which gives the thesis.

We have seen that if we change key any time we encrypt a letter, a cipher as simple as the shift cipher becomes perfect, i.e., unbreakable. We now present two general results that, in fact, show that this strong requirement is indeed necessary and we cannot hope to develop perfect ciphers without it.

Theorem 1. Let p_{\cal C}(y)>0 for all y. A cipher is perfect only if |{\cal K}| \geq |{\cal P}|.

The theorem states a necessary condition of a cipher to be perfect: it must be that the number of keys is at least the same as the number of plaintexts. To see why this holds, we first notice that by Bayes theorem we have that a cipher is perfect if an only if p_{\cal C}(y|x)=p_{\cal C}(y) for all x \in {\cal P} and y \in {\cal C}. If we fix x we obtain that for each y p_{\cal C}(y|x)=p_{\cal C}(y)>0 meaning that there exists at least one key k such that E_k(x) = y (otherwise we would have p_{\cal C}(y|x)=0). Notice also that all such keys are different since E_k is a function and we have fixed x. In fact, x cannot be mapped to two different ciphertexts by the same key. Thus we have at least one key for each ciphertext meaning that |{\cal K}| \geq |{\cal C}|. Since, for any cipher, E_k injects the set of plaintexts into the set of ciphertext, we also have |{\cal C}| \geq |{\cal P}|, which gives the thesis |{\cal K}| \geq |{\cal P}|.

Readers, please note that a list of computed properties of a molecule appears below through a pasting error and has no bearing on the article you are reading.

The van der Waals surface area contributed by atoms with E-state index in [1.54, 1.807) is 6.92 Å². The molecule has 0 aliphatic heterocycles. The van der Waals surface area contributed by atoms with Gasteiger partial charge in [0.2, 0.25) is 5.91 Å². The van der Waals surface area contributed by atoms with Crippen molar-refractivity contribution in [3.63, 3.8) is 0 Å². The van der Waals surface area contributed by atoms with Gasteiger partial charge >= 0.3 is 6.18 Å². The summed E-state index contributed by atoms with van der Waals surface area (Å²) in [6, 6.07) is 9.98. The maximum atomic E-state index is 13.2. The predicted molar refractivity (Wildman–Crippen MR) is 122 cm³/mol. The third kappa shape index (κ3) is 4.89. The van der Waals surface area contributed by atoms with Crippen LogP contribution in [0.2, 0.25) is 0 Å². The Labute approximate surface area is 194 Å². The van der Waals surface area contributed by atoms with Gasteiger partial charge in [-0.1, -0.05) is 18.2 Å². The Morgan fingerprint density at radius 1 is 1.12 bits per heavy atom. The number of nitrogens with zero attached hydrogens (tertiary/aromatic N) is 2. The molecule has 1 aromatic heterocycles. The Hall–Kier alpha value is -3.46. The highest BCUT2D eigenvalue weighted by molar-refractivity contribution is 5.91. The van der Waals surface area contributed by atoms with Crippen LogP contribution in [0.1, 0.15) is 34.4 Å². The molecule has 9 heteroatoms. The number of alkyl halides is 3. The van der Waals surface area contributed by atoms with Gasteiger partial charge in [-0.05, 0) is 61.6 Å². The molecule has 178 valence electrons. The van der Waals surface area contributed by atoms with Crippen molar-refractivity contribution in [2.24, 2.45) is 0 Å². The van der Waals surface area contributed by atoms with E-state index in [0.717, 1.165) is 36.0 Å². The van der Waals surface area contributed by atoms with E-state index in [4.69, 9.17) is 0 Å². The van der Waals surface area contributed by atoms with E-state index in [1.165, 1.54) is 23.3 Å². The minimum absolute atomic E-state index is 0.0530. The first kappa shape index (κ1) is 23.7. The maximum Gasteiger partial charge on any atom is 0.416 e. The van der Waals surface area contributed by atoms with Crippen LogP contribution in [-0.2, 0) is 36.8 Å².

Exercise. Prove that the ciphertext defined as E_k(x_1, \ldots, x_d) = (y_1 + k, \ldots, y_d+k) \mod 26 is not perfect.

Solution 1. We notice that the cipher uses the same key to encrypt a whole tuple of d letters. Formally we have {\cal P} = {\cal C} = \mathbb{Z}_{26}^d and {\cal K} = \mathbb{Z}_{26}. We can directly apply the above theorem noticing that |{\cal P}| = 26^d > 26 = |{\cal K}|. Thus the cipher is not perfect.

Solution 2. There is an alternative, more direct, method to prove this fact, using a counterexample. We consider a possible plaintext GOOFY with d=5. Since the word can occur we have p_{\cal P}(GOOFY) > 0. Now it is enough to exhibit a ciphertext that cannot be obtained from GOOFY with the above cipher. Since it applies the very same shift to all the letters, it is enough to pick a word that cannot be obtained from GOOFY in that way. For example AAAAA or GOOFZ or ABCDE. For these ciphertexts we have p_{\cal P}(GOOFY|AAAAA) = p_{\cal P}(GOOFY|GOOFZ) = p_{\cal P} (GOOFY|ABCDE) = 0 \neq p_{\cal P}(GOOFY). Thus for such pairs of plaintext/ciphertext the property of perfect ciphers does not hold meaning that the cipher is not perfect.

We conclude by giving a characterizations of perfect ciphers in the case |{\cal P}| = |{\cal C}| = |{\cal K}|.

Theorem 2. Let |{\cal P}| = |{\cal C}| = |{\cal K}|. A cipher is perfect if and only if

  1. p_{\cal K}(k) = \frac{1}{|{\cal K}|} for all k \in {\cal K}
  2. for each x \in {\cal P} and y \in {\cal C} there exists exactly one key k such that E_k(x)=y